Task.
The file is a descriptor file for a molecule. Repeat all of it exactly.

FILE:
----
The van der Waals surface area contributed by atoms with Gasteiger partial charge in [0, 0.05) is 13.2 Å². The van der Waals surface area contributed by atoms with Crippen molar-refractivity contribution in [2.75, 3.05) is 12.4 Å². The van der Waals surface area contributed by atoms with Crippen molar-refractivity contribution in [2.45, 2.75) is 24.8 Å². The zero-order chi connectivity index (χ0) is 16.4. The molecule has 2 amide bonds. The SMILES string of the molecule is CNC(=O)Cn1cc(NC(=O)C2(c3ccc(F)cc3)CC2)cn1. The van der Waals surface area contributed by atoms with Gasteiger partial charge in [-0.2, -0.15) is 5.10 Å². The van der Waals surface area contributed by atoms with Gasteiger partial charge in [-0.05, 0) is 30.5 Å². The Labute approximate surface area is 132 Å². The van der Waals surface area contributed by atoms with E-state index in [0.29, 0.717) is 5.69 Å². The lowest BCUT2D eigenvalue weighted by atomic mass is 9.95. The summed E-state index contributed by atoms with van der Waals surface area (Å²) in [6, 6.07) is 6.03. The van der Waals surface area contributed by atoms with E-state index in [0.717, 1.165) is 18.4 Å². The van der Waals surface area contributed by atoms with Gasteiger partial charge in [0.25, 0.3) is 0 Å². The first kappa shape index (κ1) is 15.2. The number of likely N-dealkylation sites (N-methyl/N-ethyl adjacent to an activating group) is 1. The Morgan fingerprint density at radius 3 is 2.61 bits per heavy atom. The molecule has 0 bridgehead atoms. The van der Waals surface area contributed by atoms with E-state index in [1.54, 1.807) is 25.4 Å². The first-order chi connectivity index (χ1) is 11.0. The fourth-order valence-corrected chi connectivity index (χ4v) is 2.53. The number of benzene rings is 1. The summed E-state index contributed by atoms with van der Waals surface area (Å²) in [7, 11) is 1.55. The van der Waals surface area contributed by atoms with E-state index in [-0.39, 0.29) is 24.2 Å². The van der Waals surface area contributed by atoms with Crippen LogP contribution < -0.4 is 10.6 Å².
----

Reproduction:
The van der Waals surface area contributed by atoms with Gasteiger partial charge in [0, 0.05) is 13.2 Å². The van der Waals surface area contributed by atoms with Crippen molar-refractivity contribution in [2.75, 3.05) is 12.4 Å². The van der Waals surface area contributed by atoms with Crippen molar-refractivity contribution in [2.45, 2.75) is 24.8 Å². The zero-order chi connectivity index (χ0) is 16.4. The molecule has 2 amide bonds. The SMILES string of the molecule is CNC(=O)Cn1cc(NC(=O)C2(c3ccc(F)cc3)CC2)cn1. The van der Waals surface area contributed by atoms with Gasteiger partial charge in [-0.2, -0.15) is 5.10 Å². The van der Waals surface area contributed by atoms with Gasteiger partial charge in [-0.05, 0) is 30.5 Å². The Labute approximate surface area is 132 Å². The van der Waals surface area contributed by atoms with E-state index in [0.29, 0.717) is 5.69 Å². The lowest BCUT2D eigenvalue weighted by atomic mass is 9.95. The summed E-state index contributed by atoms with van der Waals surface area (Å²) in [6, 6.07) is 6.03. The van der Waals surface area contributed by atoms with E-state index in [0.717, 1.165) is 18.4 Å². The van der Waals surface area contributed by atoms with Gasteiger partial charge in [0.25, 0.3) is 0 Å². The first kappa shape index (κ1) is 15.2. The number of likely N-dealkylation sites (N-methyl/N-ethyl adjacent to an activating group) is 1. The Morgan fingerprint density at radius 3 is 2.61 bits per heavy atom. The molecule has 0 bridgehead atoms. The van der Waals surface area contributed by atoms with E-state index in [1.54, 1.807) is 25.4 Å². The first-order chi connectivity index (χ1) is 11.0. The fourth-order valence-corrected chi connectivity index (χ4v) is 2.53. The number of benzene rings is 1. The summed E-state index contributed by atoms with van der Waals surface area (Å²) in [7, 11) is 1.55. The van der Waals surface area contributed by atoms with E-state index in [-0.39, 0.29) is 24.2 Å². The van der Waals surface area contributed by atoms with Crippen LogP contribution < -0.4 is 10.6 Å².